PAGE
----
Tomorrow's match against the Waratahs at Eden Park is not only an opportunity for the Blues to finish their season on the right note, it is also a chance for Jerome Kaino to continue his try-scoring form.

The No 8 has four tries in two matches, his double against the Brumbies last weekend coming after a brace the week before in a loss to the Hurricanes.

Kaino has six tries in 12 matches this season, and is playing with a verve and freedom like that of his rejuvenated team. The 33-year-old veteran of 69 tests relinquished the captaincy to hooker James Parsons in April following a month out with a shoulder injury, but said little had changed for him in terms of his on-field leadership role.

"I didn't mind the leadership role, but obviously with James, he's a natural leader," Kaino said. "He does it really well and the role fits him like a glove. Out there I still feel I have a leadership role with the team. Not having the captaincy does give you a bit of freedom before the game, you don't have to worry about other things, you can just focus on your own game."


Kaino, Kara Pryor and Steven Luatua face a difficult task against a big Waratahs pack containing giant lock Will Skelton, but their recent form suggests they can contain the Sydneysiders. With Pryor keeping Blake Gibson on the reserves bench, the competition among loose forwards is high and will get higher still next year with Akira Iaoane back in the mix after his sevens commitments.

"It's good for our loose forward ranks, guys putting pressure on each other to fight for that starting postion," Kaino said. "Kara has always been knocking on the door, he's just needed an opportunity and he's taken it with both hands. He and Steven have been leading on the energy side of things - leading by example and it's been great for us.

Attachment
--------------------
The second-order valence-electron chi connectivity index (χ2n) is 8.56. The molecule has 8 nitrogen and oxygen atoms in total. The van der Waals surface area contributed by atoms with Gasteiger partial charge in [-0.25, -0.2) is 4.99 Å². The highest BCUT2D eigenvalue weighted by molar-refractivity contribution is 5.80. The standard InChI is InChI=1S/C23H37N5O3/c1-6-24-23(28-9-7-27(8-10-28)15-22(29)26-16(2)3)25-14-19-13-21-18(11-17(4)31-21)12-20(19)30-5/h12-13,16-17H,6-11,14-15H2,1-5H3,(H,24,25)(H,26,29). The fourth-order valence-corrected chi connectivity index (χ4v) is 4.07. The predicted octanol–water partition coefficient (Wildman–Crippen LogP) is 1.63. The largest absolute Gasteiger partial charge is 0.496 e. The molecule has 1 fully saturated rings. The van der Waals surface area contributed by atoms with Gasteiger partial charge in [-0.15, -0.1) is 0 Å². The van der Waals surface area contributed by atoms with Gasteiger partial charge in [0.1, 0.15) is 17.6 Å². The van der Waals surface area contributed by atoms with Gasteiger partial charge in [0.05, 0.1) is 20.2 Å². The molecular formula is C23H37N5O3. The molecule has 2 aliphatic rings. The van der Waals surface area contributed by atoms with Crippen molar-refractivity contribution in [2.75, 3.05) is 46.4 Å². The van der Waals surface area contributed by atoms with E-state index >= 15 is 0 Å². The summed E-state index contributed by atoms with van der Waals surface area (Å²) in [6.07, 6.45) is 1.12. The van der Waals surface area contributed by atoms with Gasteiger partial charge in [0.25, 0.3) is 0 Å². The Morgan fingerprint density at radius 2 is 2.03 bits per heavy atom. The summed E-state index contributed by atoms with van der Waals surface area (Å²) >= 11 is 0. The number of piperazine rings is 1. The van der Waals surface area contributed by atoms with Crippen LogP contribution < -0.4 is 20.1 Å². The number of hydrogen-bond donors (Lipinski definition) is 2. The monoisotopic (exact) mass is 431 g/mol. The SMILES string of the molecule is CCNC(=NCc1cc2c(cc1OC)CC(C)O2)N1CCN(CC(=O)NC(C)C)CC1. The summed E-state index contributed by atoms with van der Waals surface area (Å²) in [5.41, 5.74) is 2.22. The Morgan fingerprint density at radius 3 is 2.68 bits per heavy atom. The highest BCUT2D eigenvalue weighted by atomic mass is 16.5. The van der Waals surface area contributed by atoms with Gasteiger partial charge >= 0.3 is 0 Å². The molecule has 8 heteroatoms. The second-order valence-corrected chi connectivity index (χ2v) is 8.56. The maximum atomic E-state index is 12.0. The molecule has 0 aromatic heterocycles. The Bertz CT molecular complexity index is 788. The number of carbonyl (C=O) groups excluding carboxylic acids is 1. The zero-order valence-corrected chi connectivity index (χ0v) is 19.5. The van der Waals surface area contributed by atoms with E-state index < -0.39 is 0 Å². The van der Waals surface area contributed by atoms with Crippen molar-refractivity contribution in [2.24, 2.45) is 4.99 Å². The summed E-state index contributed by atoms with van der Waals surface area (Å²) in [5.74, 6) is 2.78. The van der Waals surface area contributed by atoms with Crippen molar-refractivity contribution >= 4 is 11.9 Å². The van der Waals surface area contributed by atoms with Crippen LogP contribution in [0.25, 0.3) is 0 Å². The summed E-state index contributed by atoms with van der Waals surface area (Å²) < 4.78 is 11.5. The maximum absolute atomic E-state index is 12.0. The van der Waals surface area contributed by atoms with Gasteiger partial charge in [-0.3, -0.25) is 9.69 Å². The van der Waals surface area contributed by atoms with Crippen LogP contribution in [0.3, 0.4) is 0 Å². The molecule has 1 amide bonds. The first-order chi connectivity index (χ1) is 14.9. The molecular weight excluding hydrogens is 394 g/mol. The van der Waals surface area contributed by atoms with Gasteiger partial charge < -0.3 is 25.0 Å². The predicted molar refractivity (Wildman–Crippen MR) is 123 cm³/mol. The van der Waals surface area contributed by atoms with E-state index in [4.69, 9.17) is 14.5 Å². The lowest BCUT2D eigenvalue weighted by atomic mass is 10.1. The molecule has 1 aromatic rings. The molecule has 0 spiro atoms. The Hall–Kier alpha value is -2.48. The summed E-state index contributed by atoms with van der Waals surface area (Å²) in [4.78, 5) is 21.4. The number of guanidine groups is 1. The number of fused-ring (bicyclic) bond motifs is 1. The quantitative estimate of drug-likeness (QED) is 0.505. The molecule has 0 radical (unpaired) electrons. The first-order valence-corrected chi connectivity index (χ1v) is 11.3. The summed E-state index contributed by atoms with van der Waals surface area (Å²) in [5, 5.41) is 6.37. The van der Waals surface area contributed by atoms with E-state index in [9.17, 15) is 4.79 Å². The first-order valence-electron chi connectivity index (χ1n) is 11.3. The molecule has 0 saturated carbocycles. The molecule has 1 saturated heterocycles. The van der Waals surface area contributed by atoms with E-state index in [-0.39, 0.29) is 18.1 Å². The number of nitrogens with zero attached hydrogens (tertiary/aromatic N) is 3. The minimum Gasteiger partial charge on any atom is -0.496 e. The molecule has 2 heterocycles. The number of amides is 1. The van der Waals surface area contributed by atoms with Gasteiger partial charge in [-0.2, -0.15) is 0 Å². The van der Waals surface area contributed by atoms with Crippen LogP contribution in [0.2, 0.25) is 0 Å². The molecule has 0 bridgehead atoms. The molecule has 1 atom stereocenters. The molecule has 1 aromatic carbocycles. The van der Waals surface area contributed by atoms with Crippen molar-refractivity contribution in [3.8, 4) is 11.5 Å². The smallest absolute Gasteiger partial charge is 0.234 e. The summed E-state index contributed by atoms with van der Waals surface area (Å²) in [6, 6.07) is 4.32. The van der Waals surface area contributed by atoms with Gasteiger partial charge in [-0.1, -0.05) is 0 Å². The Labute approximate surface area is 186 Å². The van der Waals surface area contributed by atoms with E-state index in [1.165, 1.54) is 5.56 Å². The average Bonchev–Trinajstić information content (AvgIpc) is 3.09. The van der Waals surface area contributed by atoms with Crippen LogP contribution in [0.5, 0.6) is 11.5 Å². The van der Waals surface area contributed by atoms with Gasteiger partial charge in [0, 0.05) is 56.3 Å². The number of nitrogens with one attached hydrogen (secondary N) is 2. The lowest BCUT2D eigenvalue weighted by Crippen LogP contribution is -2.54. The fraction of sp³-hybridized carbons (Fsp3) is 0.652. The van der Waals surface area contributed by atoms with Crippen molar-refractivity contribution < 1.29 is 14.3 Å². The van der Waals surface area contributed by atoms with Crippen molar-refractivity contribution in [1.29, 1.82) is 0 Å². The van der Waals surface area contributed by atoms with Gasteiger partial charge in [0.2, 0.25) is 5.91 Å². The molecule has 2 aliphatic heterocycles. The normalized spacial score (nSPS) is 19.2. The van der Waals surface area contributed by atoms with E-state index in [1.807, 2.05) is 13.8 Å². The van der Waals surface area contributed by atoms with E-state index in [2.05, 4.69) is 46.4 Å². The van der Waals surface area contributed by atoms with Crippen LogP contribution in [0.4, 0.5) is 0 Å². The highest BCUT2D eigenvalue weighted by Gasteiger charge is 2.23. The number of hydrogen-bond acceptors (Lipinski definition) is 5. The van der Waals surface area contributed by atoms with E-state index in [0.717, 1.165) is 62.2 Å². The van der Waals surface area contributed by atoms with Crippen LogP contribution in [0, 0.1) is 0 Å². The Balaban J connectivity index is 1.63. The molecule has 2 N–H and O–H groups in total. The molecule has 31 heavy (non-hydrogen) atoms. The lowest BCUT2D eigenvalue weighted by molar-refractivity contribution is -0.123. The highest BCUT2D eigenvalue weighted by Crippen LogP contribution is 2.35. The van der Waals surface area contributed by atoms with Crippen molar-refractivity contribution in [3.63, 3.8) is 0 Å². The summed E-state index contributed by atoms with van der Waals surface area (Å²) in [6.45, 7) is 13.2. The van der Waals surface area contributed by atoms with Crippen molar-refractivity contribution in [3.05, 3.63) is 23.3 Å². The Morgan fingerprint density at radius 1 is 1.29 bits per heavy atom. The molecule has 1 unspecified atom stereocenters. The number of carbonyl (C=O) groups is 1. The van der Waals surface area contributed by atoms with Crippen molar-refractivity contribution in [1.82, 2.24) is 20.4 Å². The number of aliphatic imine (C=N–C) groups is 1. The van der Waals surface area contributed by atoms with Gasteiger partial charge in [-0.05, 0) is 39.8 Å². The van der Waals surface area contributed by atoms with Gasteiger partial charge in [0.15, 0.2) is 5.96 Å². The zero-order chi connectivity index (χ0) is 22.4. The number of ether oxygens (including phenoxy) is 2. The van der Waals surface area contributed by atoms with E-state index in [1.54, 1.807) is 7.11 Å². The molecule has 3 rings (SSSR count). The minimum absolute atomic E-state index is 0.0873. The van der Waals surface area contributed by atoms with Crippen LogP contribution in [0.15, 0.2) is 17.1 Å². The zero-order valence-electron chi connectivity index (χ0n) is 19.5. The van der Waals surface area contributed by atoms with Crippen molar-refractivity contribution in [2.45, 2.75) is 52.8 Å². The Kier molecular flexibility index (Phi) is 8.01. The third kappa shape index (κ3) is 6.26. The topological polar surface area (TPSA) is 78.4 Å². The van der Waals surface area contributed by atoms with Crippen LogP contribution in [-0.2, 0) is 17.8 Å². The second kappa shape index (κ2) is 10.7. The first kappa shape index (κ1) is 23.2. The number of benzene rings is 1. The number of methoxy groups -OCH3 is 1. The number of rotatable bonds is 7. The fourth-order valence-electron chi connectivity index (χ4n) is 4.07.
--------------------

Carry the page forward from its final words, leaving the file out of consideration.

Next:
"The Waratahs are a big side. They've got some big ball carriers and threats and Izzy at the back isn't small either. Physically we've got to be on point to stop that. The Waratahs do base their game on physicality."

The Blues could do worse than follow the example of the Hurricanes, who physically bullied the Waratahs in their victory last weekend. A victory would be their eighth of the season, a good result overall for Tana Umaga's first year in charge.

"The work that the coaches have put in is finally clicking with the lads," Kaino said. "The boys put in a lot of work during the June break as well. Leading into that we put in a good performance against the Crusaders. It's good that there has been a flow-on effect - I think it was a combination of having the time together and also having the confidence that our game works.

"I saw the confidence in the normally quieter guys. They were chirping up, straight away I knew there had been a lot of clarity work and skill execution work done. You can see it at trainings.

"There's still a lot for us to achieve in this game, to show our supporters that we are heading in the right direction and that we deserve to be in those playoffs. For us to put in another good performance sets us up for next year and also to retain that support and show people in our region that we're a team on the up."